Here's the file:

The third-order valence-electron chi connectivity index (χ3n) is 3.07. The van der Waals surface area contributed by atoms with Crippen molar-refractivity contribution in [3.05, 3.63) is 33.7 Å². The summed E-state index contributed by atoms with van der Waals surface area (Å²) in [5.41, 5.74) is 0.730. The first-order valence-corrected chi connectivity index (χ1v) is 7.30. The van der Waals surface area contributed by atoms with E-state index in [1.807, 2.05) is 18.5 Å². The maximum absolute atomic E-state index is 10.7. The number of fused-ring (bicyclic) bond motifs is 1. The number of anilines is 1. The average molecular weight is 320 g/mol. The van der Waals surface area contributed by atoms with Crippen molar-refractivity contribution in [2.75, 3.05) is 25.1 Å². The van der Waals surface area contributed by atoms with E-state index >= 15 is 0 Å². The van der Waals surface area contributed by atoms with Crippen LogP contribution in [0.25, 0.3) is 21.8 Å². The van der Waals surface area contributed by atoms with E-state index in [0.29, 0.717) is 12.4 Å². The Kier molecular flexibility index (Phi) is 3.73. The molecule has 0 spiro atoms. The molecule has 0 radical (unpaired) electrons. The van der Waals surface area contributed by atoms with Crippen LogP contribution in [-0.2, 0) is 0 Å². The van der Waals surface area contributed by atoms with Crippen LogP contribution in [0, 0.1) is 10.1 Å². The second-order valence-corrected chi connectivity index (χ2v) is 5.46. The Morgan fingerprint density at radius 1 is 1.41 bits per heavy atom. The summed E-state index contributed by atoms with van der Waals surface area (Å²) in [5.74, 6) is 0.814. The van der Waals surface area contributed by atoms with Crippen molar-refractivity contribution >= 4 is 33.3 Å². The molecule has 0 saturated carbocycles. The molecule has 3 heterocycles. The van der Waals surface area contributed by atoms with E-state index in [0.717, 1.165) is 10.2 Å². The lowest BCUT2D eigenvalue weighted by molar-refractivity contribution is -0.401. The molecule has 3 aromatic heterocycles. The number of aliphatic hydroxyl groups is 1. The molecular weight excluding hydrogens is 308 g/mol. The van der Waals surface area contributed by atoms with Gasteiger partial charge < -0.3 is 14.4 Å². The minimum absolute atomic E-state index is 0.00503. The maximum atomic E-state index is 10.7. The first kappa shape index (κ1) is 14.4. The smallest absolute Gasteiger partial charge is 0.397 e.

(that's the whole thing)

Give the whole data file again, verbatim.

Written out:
The third-order valence-electron chi connectivity index (χ3n) is 3.07. The van der Waals surface area contributed by atoms with Crippen molar-refractivity contribution in [3.05, 3.63) is 33.7 Å². The summed E-state index contributed by atoms with van der Waals surface area (Å²) in [5.41, 5.74) is 0.730. The first-order valence-corrected chi connectivity index (χ1v) is 7.30. The van der Waals surface area contributed by atoms with E-state index in [1.807, 2.05) is 18.5 Å². The maximum absolute atomic E-state index is 10.7. The number of fused-ring (bicyclic) bond motifs is 1. The number of anilines is 1. The average molecular weight is 320 g/mol. The van der Waals surface area contributed by atoms with Crippen molar-refractivity contribution in [2.75, 3.05) is 25.1 Å². The van der Waals surface area contributed by atoms with E-state index >= 15 is 0 Å². The van der Waals surface area contributed by atoms with Crippen LogP contribution in [0.25, 0.3) is 21.8 Å². The van der Waals surface area contributed by atoms with E-state index in [0.29, 0.717) is 12.4 Å². The Kier molecular flexibility index (Phi) is 3.73. The molecule has 0 spiro atoms. The molecule has 0 radical (unpaired) electrons. The van der Waals surface area contributed by atoms with Crippen LogP contribution in [-0.2, 0) is 0 Å². The van der Waals surface area contributed by atoms with Crippen LogP contribution in [0, 0.1) is 10.1 Å². The second-order valence-corrected chi connectivity index (χ2v) is 5.46. The Morgan fingerprint density at radius 1 is 1.41 bits per heavy atom. The summed E-state index contributed by atoms with van der Waals surface area (Å²) in [5.74, 6) is 0.814. The van der Waals surface area contributed by atoms with Crippen molar-refractivity contribution >= 4 is 33.3 Å². The molecule has 0 saturated carbocycles. The molecule has 3 heterocycles. The van der Waals surface area contributed by atoms with E-state index in [0.717, 1.165) is 10.2 Å². The lowest BCUT2D eigenvalue weighted by molar-refractivity contribution is -0.401. The molecule has 3 aromatic heterocycles. The number of aliphatic hydroxyl groups is 1. The molecular weight excluding hydrogens is 308 g/mol. The van der Waals surface area contributed by atoms with Gasteiger partial charge < -0.3 is 14.4 Å². The minimum absolute atomic E-state index is 0.00503. The maximum atomic E-state index is 10.7. The first kappa shape index (κ1) is 14.4. The smallest absolute Gasteiger partial charge is 0.397 e.